The ‘new’ storyline was in fact put together a few years ago. The aim was to produce a strip that might run in a daily newspaper across the course of the 2010 World Cup Finals in South Africa. As those played out, Roy would recount his experiences playing for England during a World Cup in the late 1970s. There’d be a degree of comparing and contrasting the two sets of Finals, and in the set-up, we were due to see daughter Mel and son Rocky, but largely we were telling a story showing Roy playing again for England at a major international tournament – something that had never really been covered in any great detail before. 

Additionally, the storyline would have allowed us to use other characters of different nationalities from Roy’s regular strip, plus characters from other stories from that era, either from Roy of the Rovers, or even from other titles in the same stable, such as Tiger. For example, we planned that Scotland also qualified for this 1970’s tournament, so Roy’s England may have faced the country not only of club-mate Duncan McKay but also Gordon Stewart, from “The Safest Hands In Soccer” strip. Other characters from the Roy strip we wanted to feature playing for their countries included Paco Diaz (Spain), Seegrun and Valker (Holland), Jules Bernard (France), Populous and Andreus (Greece) and Hans Fischer (then West Germany). In the England squad alongside Roy we wanted to include Johnny Dexter, then in “The Hard Man” strip, plus Nipper Lawrence and Mike Bateson from the “Nipper” story which was at that time running in Tiger

The opportunity to attempt something similar is still there for the 2014 World Cup, and that’s one of the suggestions I’ve made to John Packard.  

It was very interesting to see the process of preparing a 2-page story on your site. How difficult was it to do it for the Match of the Day magazine? It is generally accepted that you have both done an excellent job, bringing the story back to its true values, while at the same time, it was very modern and up-to-date.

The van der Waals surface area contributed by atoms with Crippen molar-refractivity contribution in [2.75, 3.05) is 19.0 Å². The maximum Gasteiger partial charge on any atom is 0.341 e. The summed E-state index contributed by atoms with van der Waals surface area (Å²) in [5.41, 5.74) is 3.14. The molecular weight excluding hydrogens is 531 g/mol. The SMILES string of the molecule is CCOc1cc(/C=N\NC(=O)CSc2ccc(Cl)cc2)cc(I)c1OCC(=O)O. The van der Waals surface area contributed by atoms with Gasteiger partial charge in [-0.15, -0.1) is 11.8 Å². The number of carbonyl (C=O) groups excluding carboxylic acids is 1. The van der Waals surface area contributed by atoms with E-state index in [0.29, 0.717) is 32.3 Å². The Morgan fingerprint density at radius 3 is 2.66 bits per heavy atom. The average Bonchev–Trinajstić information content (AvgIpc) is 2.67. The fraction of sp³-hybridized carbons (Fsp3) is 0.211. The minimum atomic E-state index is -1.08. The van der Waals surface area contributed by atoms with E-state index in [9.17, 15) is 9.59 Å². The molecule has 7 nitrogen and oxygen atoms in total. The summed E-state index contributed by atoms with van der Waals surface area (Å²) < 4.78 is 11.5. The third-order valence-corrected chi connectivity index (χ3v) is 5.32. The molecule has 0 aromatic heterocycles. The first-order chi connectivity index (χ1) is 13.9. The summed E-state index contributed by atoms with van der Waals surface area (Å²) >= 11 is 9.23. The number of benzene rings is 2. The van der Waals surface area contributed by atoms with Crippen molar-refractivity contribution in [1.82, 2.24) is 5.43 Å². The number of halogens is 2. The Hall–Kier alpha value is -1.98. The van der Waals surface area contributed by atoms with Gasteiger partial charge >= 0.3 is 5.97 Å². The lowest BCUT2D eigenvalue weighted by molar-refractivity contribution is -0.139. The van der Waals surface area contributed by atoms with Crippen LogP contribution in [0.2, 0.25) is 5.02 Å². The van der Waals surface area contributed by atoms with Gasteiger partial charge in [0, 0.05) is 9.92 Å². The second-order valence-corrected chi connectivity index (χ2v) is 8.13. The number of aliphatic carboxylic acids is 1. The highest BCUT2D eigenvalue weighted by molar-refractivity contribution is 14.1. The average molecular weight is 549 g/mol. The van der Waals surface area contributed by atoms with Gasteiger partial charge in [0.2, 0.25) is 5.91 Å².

Thanks for those kind words, it’s much appreciated. With the Match Of The Day stories we faced a problem of a lack of space at just two pages, and a problem that the title was monthly, meaning there was a long gap between installments. With the first problem, at roughly just fifteen frames to work with, I think Barrie did an unbelievably brilliant job in presenting the necessary  visual information to make the stories work while keeping the strip looking dynamic and exciting.  With the second problem, I tried to come up with episodes that both developed an overall story arc, but which also had some element of resolution each time, as ‘cliff-hanger’ endings weren’t really sustainable when there’s a monthly gap between episodes. That was pretty challenging, and only readers can really judge if it was successful or not.

I was wondering where the player names come from - and while at it, maybe the team names too. It’s known that David Sque used a lot of personal references in his artwork (he even changed Roy’s haircut to suit his!). What about you?

Coming up with player and team names was always a lot of fun – think I probably spent far too much time on that, trying to find interesting character names that sounded authentic, but which were original too. Also, I veered towards keeping them short. Barrie might not have thanked me if he had to include a name something like ‘Oxlade-Chamberlain’ on the back of a player’s shirt for frame after frame – and while “The Ox” actually only plays with ‘Chamberlain’ above his number, hopefully you get the picture. There was the odd character that was loosely based on a real player – Dion Templeton was quite similar to Dion Dublin for example – but mostly they were the product of imagination.

With team names, I initially wanted to come up with lots of new ones, but with so many familiar classics like Castlemere, Western Villa and, of course, Melborough already out there that seemed a bit like re-inventing the wheel. In the end, save for the occasional lower league side in cup games, or sometimes a European opponent, the majority of team names I used were plucked from the strip’s lengthy past.